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Differential Reward Learning for Self and Others Predicts Self-Reported Altruism

  • Youngbin Kwak,

    Affiliation Department of Psychological and Brain Sciences, University of Massachusetts Amherst, Amherst, Massachusetts, United States of America

  • John Pearson,

    Affiliation Center for Cognitive Neuroscience, Duke University, Durham, North Carolina, United States of America

  • Scott A. Huettel

    Affiliations Center for Cognitive Neuroscience, Duke University, Durham, North Carolina, United States of America, Duke Center for Interdisciplinary Decision Sciences, Duke University, Durham, North Carolina, United States of America, Department of Psychology and Neuroscience, Duke University, Durham, North Carolina, United States of America


In social environments, decisions not only determine rewards for oneself but also for others. However, individual differences in pro-social behaviors have been typically studied through self-report. We developed a decision-making paradigm in which participants chose from card decks with differing rewards for themselves and charity; some decks gave similar rewards to both, while others gave higher rewards for one or the other. We used a reinforcement-learning model that estimated each participant's relative weighting of self versus charity reward. As shown both in choices and model parameters, individuals who showed relatively better learning of rewards for charity – compared to themselves – were more likely to engage in pro-social behavior outside of a laboratory setting indicated by self-report. Overall rates of reward learning, however, did not predict individual differences in pro-social tendencies. These results support the idea that biases toward learning about social rewards are associated with one's altruistic tendencies.


The cardinal assumption of models of decision making – both in economics and psychology – is that individuals learn to make choices that maximize personal utility [1], [2]. Such models do not require that individuals consciously use some optimal, rational strategy for learning; for example, equilibria readily arise in competitive markets even if the individuals constituting the market do not have complete information [3], [4]. Laboratory studies of learning in decision situations have accordingly focused on how individuals integrate personal rewards and punishments. For example, the widely used Iowa gambling task (IGT) [5] requires participants to choose between card decks with different proportions of rewards and punishments. Through feedback over dozens of trials, individuals learn to choose more profitable over less profitable decks, and the rate of learning about those rewards has been linked to clinical decision-making deficits [6][8] and explained using computational models of decision making [9], [10].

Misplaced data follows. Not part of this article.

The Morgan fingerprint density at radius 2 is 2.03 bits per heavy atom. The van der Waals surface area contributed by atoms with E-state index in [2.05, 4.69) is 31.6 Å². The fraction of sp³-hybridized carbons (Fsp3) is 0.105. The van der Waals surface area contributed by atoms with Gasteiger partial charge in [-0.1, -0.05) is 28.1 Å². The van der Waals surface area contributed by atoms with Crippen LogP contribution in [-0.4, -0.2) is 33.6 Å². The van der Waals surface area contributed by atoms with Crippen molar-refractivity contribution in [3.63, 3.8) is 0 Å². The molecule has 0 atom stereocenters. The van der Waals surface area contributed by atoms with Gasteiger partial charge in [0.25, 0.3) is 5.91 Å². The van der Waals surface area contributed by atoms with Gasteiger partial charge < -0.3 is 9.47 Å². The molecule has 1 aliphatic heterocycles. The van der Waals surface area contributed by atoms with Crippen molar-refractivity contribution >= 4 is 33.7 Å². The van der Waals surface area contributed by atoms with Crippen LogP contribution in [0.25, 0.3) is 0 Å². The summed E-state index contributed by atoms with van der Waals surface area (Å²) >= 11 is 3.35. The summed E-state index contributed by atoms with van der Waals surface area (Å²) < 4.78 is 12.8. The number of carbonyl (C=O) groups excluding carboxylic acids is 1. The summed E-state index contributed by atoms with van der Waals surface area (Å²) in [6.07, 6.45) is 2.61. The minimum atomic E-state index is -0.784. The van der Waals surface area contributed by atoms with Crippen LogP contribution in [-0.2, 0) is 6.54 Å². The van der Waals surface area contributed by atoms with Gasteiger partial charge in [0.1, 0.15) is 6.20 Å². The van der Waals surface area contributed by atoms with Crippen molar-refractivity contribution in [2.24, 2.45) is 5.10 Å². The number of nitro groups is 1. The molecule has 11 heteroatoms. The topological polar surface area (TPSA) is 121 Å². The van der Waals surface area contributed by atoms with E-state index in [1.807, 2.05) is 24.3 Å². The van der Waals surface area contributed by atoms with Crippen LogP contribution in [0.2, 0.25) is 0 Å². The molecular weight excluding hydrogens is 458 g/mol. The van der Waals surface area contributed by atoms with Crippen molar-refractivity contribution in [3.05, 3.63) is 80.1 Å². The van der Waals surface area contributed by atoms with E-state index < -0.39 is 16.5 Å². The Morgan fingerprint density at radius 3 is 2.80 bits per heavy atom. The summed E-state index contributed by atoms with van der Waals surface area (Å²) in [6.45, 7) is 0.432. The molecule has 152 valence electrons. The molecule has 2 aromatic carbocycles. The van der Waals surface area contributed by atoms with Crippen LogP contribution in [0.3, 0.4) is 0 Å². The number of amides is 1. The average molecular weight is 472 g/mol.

Yet, it has long been recognized that many real-world decisions are made in a social context – choices depend not only on personal goals, but also potential benefits for others. Most laboratory studies of decision making in social contexts have used simple interactive games [11], usually involving a one-shot distribution of money between oneself and others. Results from such tasks allow researchers to calculate measures of other-regarding preferences, such as the degree to which altruism, fairness, and reciprocity modulate decisions [12]. Economists have formalized these behaviors in models – such as the social preference model [13] and social exchange theory [14], [15] – in which outcomes for others are transformed into subjective payoffs for oneself. While such interactive games have led to seminal theoretical advances in understanding of social preference, they are explicitly constructed to minimize social learning (e.g., limited numbers of trials, full information is given to participants). In contrast, everyday social decisions are often made in a dynamic environment that requires learning from past rewards. Thus, implicit measures of reward learning and preference may be more sensitive than explicit measures, both for predicting future choices and for probing psychiatric disorders associated with social dysfunction [16].